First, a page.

Franklin County Amateur Radio Emergency Service member Albert McDaniel tunes into the radio, attempting to make contact with a net where amateur radio operators can chat with each other about anything under the sun. In front of McDaniel is the Franklin County ARES call sign, W1FCA. When McDaniel and other group members aren’t offering up emergency services, ARES operates as an informal club for amateur radio operators in the Franklin County region. Kay Neufeld/Franklin Journal Buy this Photo

FARMINGTON — In a small corner room on the third floor of the Franklin County Courthouse, there sits an important group you’ve likely never heard of: the Franklin County Amateur Radio Emergency Service (ARES). You’ve likely never heard of it for a good reason: ARES exists to serve in emergencies where the only line of communication that works is radio. Though ARES is sparsely used, its group is filled with much passion, knowledge, and readiness to jump into any situation.

On a morning weekday in May, I sat down with ARES members and amateur-radio operators John Tarbox, Steve Ewing, Randy Gauvin and Albert McDaniel to learn more about the purpose of ARES, the complexities of radio and the ways in which a passion for amateur radio links its operators.

ARES is a subgroup of the Franklin County Emergency Management Agency and offered via the American Radio Relay League. It’s a service meant to provide the public with radio operations in emergency situations.

What we’re designed to do is to be placed in situations, Gauvin said. “If something bad is going on, a flood, and somebody needs to keep an eye on that particular road by the flood, (the EMA) can say Randy can you go up there, set up your car there and monitor that area,” Gauvin said.

“If the phone lines are out, we are the communications of last resort,” Tarbox said.

In disasters like Hurricane Katrina, “radio amateurs were invaluable down South,” according to Tarbox. Likewise with the Boston Marathon bombing.

Anytime you see a major disaster, radio amateurs will be there literally saving lives,” Tarbox said.

You might be wondering: If a hurricane or flood knocks down power lines, how are radio frequencies still operating?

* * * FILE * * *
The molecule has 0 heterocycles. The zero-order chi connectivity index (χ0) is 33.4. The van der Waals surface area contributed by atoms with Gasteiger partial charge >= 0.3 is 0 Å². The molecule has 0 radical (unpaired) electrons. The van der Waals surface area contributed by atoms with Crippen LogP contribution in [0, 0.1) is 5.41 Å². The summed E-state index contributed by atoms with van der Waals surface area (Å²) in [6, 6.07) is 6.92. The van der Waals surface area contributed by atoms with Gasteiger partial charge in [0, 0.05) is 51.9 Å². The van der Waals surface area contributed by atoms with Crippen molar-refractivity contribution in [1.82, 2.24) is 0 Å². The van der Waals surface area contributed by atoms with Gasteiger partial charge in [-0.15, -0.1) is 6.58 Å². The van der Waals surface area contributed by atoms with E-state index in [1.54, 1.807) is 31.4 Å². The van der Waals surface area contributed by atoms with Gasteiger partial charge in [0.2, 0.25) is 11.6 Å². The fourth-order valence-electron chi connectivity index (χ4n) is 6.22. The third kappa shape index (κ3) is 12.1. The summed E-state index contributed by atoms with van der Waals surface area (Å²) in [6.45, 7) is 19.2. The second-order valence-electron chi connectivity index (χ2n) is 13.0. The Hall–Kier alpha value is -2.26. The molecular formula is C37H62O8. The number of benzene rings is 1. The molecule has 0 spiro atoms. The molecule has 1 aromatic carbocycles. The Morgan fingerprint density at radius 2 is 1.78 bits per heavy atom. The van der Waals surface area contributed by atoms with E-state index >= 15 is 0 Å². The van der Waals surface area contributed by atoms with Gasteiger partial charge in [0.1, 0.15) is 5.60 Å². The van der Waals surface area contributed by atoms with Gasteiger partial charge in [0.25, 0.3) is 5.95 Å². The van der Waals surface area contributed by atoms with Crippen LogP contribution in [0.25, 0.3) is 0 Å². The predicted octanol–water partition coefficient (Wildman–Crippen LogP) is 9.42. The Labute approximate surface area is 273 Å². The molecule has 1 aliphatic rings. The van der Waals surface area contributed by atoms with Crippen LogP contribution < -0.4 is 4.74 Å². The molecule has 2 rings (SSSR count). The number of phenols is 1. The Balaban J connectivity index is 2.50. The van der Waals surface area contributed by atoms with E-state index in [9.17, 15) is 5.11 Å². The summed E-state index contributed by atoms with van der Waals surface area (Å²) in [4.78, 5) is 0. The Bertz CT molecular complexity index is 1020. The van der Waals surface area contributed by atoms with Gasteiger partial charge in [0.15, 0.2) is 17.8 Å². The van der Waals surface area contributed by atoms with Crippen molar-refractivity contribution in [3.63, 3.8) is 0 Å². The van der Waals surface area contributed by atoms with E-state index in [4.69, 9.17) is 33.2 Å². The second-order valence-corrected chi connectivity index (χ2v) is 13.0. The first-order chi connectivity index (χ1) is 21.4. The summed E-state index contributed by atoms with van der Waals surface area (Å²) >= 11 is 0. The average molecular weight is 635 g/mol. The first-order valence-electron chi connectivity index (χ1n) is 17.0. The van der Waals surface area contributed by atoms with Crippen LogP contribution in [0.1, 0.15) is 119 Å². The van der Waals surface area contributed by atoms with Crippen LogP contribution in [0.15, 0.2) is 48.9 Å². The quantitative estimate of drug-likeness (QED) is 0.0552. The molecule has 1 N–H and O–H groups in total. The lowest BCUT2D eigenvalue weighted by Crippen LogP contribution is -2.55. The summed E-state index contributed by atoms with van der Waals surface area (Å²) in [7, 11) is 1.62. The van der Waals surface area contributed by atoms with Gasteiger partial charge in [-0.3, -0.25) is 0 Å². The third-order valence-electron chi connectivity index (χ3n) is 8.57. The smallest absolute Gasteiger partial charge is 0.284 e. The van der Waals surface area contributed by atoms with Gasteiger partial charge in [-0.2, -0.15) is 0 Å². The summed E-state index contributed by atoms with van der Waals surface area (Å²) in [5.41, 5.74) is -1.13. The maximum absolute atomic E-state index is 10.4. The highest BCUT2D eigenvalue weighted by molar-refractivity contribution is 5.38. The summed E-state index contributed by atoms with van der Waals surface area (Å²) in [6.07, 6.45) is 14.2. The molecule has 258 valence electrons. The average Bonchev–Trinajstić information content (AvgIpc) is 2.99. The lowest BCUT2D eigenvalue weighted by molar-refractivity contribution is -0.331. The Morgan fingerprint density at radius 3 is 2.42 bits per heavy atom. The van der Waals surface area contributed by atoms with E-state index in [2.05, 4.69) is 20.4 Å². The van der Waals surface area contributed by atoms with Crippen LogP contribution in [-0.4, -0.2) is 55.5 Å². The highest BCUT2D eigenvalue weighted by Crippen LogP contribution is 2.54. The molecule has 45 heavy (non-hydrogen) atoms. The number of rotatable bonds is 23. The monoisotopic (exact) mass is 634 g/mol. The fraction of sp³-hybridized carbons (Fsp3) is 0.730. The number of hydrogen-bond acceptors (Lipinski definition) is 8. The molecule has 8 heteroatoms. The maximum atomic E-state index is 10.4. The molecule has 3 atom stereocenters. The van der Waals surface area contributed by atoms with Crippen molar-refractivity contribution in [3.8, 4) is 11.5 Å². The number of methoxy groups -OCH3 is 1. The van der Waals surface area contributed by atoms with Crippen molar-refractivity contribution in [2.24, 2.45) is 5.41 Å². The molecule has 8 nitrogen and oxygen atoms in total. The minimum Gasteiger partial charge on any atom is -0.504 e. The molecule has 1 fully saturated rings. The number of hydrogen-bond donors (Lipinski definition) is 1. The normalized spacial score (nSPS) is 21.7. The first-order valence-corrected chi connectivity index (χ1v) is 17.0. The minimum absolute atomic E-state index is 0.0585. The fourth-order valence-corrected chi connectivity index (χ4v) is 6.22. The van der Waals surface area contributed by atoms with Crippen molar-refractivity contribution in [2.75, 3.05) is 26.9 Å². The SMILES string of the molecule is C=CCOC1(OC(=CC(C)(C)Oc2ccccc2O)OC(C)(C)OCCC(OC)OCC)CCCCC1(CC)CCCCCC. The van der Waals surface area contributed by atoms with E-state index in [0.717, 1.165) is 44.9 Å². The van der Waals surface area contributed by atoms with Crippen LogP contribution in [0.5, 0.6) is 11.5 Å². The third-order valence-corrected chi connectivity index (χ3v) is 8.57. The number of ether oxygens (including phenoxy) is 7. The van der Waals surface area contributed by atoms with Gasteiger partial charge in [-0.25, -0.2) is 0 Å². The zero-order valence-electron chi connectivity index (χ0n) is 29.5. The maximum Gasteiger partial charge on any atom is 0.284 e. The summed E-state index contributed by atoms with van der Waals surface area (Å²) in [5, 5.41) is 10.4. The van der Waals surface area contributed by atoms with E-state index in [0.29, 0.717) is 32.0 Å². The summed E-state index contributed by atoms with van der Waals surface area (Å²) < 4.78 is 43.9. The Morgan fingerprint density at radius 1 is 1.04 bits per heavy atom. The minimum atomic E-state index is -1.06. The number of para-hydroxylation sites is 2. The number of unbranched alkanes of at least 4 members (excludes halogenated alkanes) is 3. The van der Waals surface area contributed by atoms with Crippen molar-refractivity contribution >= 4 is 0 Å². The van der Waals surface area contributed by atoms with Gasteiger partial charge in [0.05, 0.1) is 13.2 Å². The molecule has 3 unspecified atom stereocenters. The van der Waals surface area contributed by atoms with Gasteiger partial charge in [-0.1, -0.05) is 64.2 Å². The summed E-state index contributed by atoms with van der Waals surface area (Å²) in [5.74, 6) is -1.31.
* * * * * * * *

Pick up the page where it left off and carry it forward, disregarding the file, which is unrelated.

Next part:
As long as we got a tree standing we can throw a hunk of wire in the air and throw that for an antenna,” McDaniel said. “Our transmitters all work on battery voltage, for the most part, so worst comes to worst we can haul a car battery out.”

In nonemergency situations, ARES offers communication services at “public service events” such as the Gravel Grind in Rangeley, Trek Across Maine and the Sugarloaf Marathon.

They also assist in emergency drills, such as an active shooter exercise run three years ago by the Farmington Police Department at the University of Maine at Farmington. Ewing said that in a mass-casualty event, ARES would be there confirming the status and safety of an individual for family members arriving on the scene.

ARES operators, aka “hams” also offered nonradio services by “helping out at the hospital (to) direct traffic for people getting their COVID vaccine,” Gauvin said.

Because the emergencies that knock out communications have been few and far between in Franklin County, ARES hasn’t helped in an emergency situation just yet.

The reality of most emergency services is that you aren’t used very often,” Gauvin said. 

“Which is good,” McDaniel added.

As a result, ARES members “need to train a lot” to stay prepared, according to Gauvin.

“We’re just so glad that it’s just training and we don’t have the real disasters,” Tarbox said.

While ARES offers necessary services, the group is entirely volunteer run.

“By the privilege of their license” acquired through the Federal Communications Commission, hams are not allowed to charge for their services.

The group started in 2009 when they were offered a room at the courthouse along with grant money and recently-retired radios from ambulances and police agencies.

Franklin County Amateur Radio Emergency Service member Randy Gauvin sends a message over the group’s radio frequency. Gauvin is an amateur radio operator, also known as a “ham.” He and other members of ARES train and volunteer their services in the event that all other forms of communication are down. Kay Neufeld/Franklin Journal Buy this Photo

Every surface at the Franklin County ARES headquarters is covered in radios. Midsize radios are stacked on shelves, desks are covered in hand-held radios — aka “walkie-talkies” — and other gadgets litter the room.